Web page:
1923 Ford Model T
1923 Ford Model T
Photo: Bill Vance

by Bill Vance

Car of the Century

The Model T Ford was more than just steel, rubber, wood and glass. It was a legend, a social phenomenon that, more than any other single development, liberated North America. It was a true “people’s car” long before the term had been applied to the German Volkswagen.

In bringing automobiles into a price range most people could afford, it expanded the average person’s private travel horizon from animal scale, how far a horse could travel in a day, to machine scale, which was magnitudes greater.

In addition to being a social phenomenon, the T and Henry Ford also contributed significantly to industrial development. During the Model T era Ford defeated the monopolistic Selden patent (1911), introduced the moving automobile assembly line (1913), and instituted the $5 per day wage (1914).

Henry Ford was always interested in light, uncomplicated cars. His first 1896 Quadricycle was small and simple, and ran on little more than bicycle wheels. When he was finally able to get his successful Ford Motor Co. going in 1903, (his third attempt) that was the type of car he favoured. Its first offering, the Model A, followed this pattern. It was a light, two-passenger runabout of which 670 were sold.

But financial backer, coal magnate Alexander Malcomson, preferred heavier vehicles. As the models marched through the alphabet, many of the cars had bigger engines and longer wheelbases; by 1906 the Model K was an expensive ($2,500) six-cylinder automobile.

Henry’s heart wasn’t in it, however, and when he was finally able to shake free of Malcomson’s grip in 1906, Ford turned back to his beloved simple sturdy design.

Models N, R, and S of 1906-07 were much closer to Henry’s philosophy. Drawing on the pattern-making genius of Danish-born Charles “Cast Iron Charlie” Sorensen, who could carve wooden casting patterns from simple descriptions (Henry wasn’t much for blueprints), Ford was able to move ahead quickly with his dream.

Henry had recently discovered light, strong, heat treated vanadium alloy steel. It was being used in European cars, and when Henry found a small steel company in Canton, Ohio, that could manufacture it, vanadium steel was gradually worked into the Model N Ford. It would be a key ingredient in the Model T.

The stage was set to pursue Henry’s vision. In the winter of 1906-07 he had a room partitioned off on the top floor of the Piquette Ave. plant. There, Ford, Sorensen, and a few trusted associates designed the Model T.

Henry wasn’t a trained professional engineer but he had uncanny practical instincts. The Model N engine had its four cylinders cast separately. For the Model T Henry wanted them incorporated into a single cylinder block.

Sorensen struggled unsuccessfully with the design, working with the then conventional closed-top cylinders. Henry cleverly suggested that they slice off the top of the block. It transformed the way engines were built. The detachable cylinder head alleviated Sorensen’s task, and because the block was open at both ends, machining and servicing were greatly eased. It quickly became the industry standard.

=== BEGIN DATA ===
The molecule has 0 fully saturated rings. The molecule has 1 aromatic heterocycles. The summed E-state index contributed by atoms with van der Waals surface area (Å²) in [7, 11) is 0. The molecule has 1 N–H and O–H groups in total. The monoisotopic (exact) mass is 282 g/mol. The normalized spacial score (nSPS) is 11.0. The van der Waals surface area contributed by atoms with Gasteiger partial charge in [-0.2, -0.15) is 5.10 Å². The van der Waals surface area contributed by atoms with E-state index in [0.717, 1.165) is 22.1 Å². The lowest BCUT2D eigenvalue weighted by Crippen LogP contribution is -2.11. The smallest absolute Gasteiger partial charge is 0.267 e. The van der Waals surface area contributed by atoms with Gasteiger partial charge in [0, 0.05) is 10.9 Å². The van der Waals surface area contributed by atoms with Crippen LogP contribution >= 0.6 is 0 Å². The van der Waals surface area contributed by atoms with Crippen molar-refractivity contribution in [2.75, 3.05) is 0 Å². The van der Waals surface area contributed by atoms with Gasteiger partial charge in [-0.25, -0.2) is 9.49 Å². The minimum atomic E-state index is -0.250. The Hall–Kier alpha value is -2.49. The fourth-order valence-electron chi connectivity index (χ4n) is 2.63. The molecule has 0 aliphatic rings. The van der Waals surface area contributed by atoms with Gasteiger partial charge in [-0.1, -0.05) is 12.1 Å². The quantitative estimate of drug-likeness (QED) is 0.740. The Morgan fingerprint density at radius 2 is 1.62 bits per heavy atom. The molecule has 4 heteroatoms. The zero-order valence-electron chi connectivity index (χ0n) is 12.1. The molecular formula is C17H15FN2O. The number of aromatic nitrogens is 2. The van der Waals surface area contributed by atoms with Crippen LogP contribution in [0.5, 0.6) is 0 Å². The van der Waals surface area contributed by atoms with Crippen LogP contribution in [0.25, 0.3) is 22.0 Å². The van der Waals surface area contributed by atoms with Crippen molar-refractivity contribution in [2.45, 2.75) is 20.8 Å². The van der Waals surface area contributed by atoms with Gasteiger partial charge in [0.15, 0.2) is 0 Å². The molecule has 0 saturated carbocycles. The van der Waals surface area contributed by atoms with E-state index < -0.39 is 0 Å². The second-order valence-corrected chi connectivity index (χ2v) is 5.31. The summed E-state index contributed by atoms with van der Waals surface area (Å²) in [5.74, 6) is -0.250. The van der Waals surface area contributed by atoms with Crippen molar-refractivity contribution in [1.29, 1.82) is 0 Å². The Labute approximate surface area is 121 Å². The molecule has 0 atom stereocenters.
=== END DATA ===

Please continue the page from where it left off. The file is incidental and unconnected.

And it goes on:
Ignition was another challenge that was met ingeniously by fitting horseshoe-shaped magnets to the flywheel to create a powerful magneto. Once started – using a small battery for ignition (by cranking, of course, there was no electric starter yet) – the Model T magneto generated its own ignition spark.

Henry didn’t trust the sliding gear transmissions and vicious clutches of the day. He specified a planetary gear transmission – the same principle employed in today’s automatics – which used bands and clutches operated by two foot pedals. That made the task of learning to drive simpler because the driver just had to master three pedals, two to shift and one to brake.

Steering was another novel idea on the Model T. Instead of mounting a conventional gearbox at the bottom of the steering column, Henry fitted a small planetary gearset under the steering wheel. This made steering very heavy, but it also meant that the steering wheel could be easily removed, allowing some of the most hilarious Laurel and Hardy movie scenes ever filmed (“If you don’t like the way I drive, you drive…” and the wheel was handed over).

The Model T arrived late in 1908. It was a fantastic success, all that Henry had hoped it would be. With a top speed in the order of 72 km/h (45 mph), fuel economy of 20 to 25 mpg, and a simple but sturdy design with plenty of road clearance, it was exactly what was needed. The more Model T’s he sold, the lower Henry dropped the price, until it reached $295.

When Model T production ceased in 1927 more than 15 million had been produced, a mark that wasn’t exceeded by a single design until the Volkswagen Beetle did it in 1972.

Henry’s beloved Model T Ford had, more than any other car, put North America and much of the rest of the world on wheels, and irreversibly changed its whole way of life. It recently received the honour it deserved when an international panel of automotive journalists/historians (including the writer) voted it the car of the century.

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